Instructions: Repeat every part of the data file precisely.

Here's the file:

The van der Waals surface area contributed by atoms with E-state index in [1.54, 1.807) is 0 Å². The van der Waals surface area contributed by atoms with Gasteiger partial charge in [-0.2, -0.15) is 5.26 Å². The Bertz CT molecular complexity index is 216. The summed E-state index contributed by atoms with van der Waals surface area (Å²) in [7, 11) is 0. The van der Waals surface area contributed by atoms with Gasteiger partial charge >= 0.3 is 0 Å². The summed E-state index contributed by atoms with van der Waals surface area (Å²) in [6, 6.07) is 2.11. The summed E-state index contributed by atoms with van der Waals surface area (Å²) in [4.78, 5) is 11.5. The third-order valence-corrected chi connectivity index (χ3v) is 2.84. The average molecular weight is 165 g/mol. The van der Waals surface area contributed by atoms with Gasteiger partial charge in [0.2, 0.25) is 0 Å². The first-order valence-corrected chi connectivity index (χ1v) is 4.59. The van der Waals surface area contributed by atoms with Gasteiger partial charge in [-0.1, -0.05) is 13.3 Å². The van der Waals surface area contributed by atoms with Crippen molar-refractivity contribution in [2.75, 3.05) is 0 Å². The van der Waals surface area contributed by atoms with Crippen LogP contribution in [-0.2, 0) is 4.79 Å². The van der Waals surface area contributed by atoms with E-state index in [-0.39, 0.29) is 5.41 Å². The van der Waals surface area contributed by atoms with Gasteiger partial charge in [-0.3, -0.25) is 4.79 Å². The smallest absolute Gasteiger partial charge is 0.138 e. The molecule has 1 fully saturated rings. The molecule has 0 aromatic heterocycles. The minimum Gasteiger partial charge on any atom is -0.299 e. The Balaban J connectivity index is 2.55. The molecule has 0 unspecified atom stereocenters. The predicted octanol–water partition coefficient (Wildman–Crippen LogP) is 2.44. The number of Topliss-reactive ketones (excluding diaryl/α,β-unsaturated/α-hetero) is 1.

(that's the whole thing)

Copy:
The van der Waals surface area contributed by atoms with E-state index in [1.54, 1.807) is 0 Å². The van der Waals surface area contributed by atoms with Gasteiger partial charge in [-0.2, -0.15) is 5.26 Å². The Bertz CT molecular complexity index is 216. The summed E-state index contributed by atoms with van der Waals surface area (Å²) in [7, 11) is 0. The van der Waals surface area contributed by atoms with Gasteiger partial charge >= 0.3 is 0 Å². The summed E-state index contributed by atoms with van der Waals surface area (Å²) in [6, 6.07) is 2.11. The summed E-state index contributed by atoms with van der Waals surface area (Å²) in [4.78, 5) is 11.5. The third-order valence-corrected chi connectivity index (χ3v) is 2.84. The average molecular weight is 165 g/mol. The van der Waals surface area contributed by atoms with Gasteiger partial charge in [0.2, 0.25) is 0 Å². The first-order valence-corrected chi connectivity index (χ1v) is 4.59. The van der Waals surface area contributed by atoms with Gasteiger partial charge in [-0.1, -0.05) is 13.3 Å². The van der Waals surface area contributed by atoms with Crippen molar-refractivity contribution in [2.75, 3.05) is 0 Å². The van der Waals surface area contributed by atoms with Crippen LogP contribution in [-0.2, 0) is 4.79 Å². The van der Waals surface area contributed by atoms with E-state index in [-0.39, 0.29) is 5.41 Å². The van der Waals surface area contributed by atoms with Gasteiger partial charge in [-0.3, -0.25) is 4.79 Å². The smallest absolute Gasteiger partial charge is 0.138 e. The molecule has 1 fully saturated rings. The molecule has 0 aromatic heterocycles. The minimum Gasteiger partial charge on any atom is -0.299 e. The Balaban J connectivity index is 2.55. The molecule has 0 unspecified atom stereocenters. The predicted octanol–water partition coefficient (Wildman–Crippen LogP) is 2.44. The number of Topliss-reactive ketones (excluding diaryl/α,β-unsaturated/α-hetero) is 1.